Scott Hanselman

Set up your system to use Microsoft's public Symbol Server

September 30, '06 Comments [1] Posted in Programming
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Symbolserver1If you're always futzing around with Process Explorer or trying to load your DLLs into someone else's memory space (like Explorer.exe), you're running WinDBG (or you want to) on Vista memory dumps, then you'll want to hook up to Microsoft's public Symbol Server for the PDBs for Microsoft's various and sundry processes.

Here's a good "Getting Started" article at MSDN as well as this one on How to use a Symbol Server.

Basically all you have to do is right-click My Computer, then click Properties. Select the Advanced tab and click the Environment Variables button. Set a variable called _NT_SYMBOL_PATH to something like:

SRV*c:\symbols*http://msdl.microsoft.com/download/symbols

...and you'll automatically get the PDBs downloaded directly from Microsoft while debugging. Be aware that there's often a long pause the first time the big ones come down. After that, it's speedy.

As long as the Symsrv.dll file is in your C:\Program Files\<Visual Studio>\Common7\IDE folder - it's put there by installing Debugging Tools for Windows - you'll get the symbols in VS.NET. Here's a video explaining how.

Sysinternals' Process Explorer has a dialog box where you can configure Symbols as well that it'll use to resolve function names while you're in the very useful Threads tab of a process' properties.

Symbolprocexp

Gets you actual function names and stack locations that are meaningful in Process Explorer:

Symbolprocexp2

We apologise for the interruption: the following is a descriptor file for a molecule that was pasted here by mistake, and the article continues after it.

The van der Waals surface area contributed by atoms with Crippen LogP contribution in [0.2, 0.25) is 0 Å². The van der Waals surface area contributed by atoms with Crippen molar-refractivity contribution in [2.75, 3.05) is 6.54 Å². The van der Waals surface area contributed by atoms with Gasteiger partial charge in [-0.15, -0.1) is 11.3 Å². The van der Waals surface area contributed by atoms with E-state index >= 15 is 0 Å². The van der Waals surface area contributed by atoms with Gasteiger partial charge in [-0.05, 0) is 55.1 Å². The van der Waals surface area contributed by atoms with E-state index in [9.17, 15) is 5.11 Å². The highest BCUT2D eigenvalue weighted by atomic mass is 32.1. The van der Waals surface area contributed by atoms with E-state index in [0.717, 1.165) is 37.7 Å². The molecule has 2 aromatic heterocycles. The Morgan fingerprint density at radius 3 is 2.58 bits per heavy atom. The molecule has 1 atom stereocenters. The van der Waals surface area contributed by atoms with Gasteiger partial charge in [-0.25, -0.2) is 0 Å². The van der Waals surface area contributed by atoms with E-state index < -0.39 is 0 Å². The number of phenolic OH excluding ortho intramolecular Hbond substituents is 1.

You can also set up a Symbol Server at your company (we have one here at Corillian, but it's not well-advertised internally - yet). Here's a screenshot of part of my C:\symbols folder after debugging. Notice that I've set the folder with the Compressed attribute. That's useful because PDBs will typically squish at least in half.

Symbolpath

If you really want to go bonkers, you can also setup a Source Server that will automatically retrieve the files needed to debug at the source level. Here's a great article from this August explaining what's involved in setting up your own Source Server.

This is one of those things you should just setup and forget and you'll be happy when it's already ready for you when you need it.

About Scott

Scott Hanselman is a former professor, former Chief Architect in finance, now speaker, consultant, father, diabetic, and Microsoft employee. I am a failed stand-up comic, a cornrower, and a book author.

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Saturday, September 30, 2006 11:31:19 AM UTC
Also keep in mind that Visual Studio 2005 uses the symbol server if it is configured, and this can be both a blessing and a curse. As I unwittingly discovered while debugging a broken unit test, Visual Studio 2005 took its sweet time between clicking Run Test... in Debugger and hitting the breakpoint. This is primarily because (as I recall) it attempted to download symbols for a boatload of .NET DLLs.
Lothan
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Disclaimer: The opinions expressed herein are my own personal opinions and do not represent my employer's view in any way.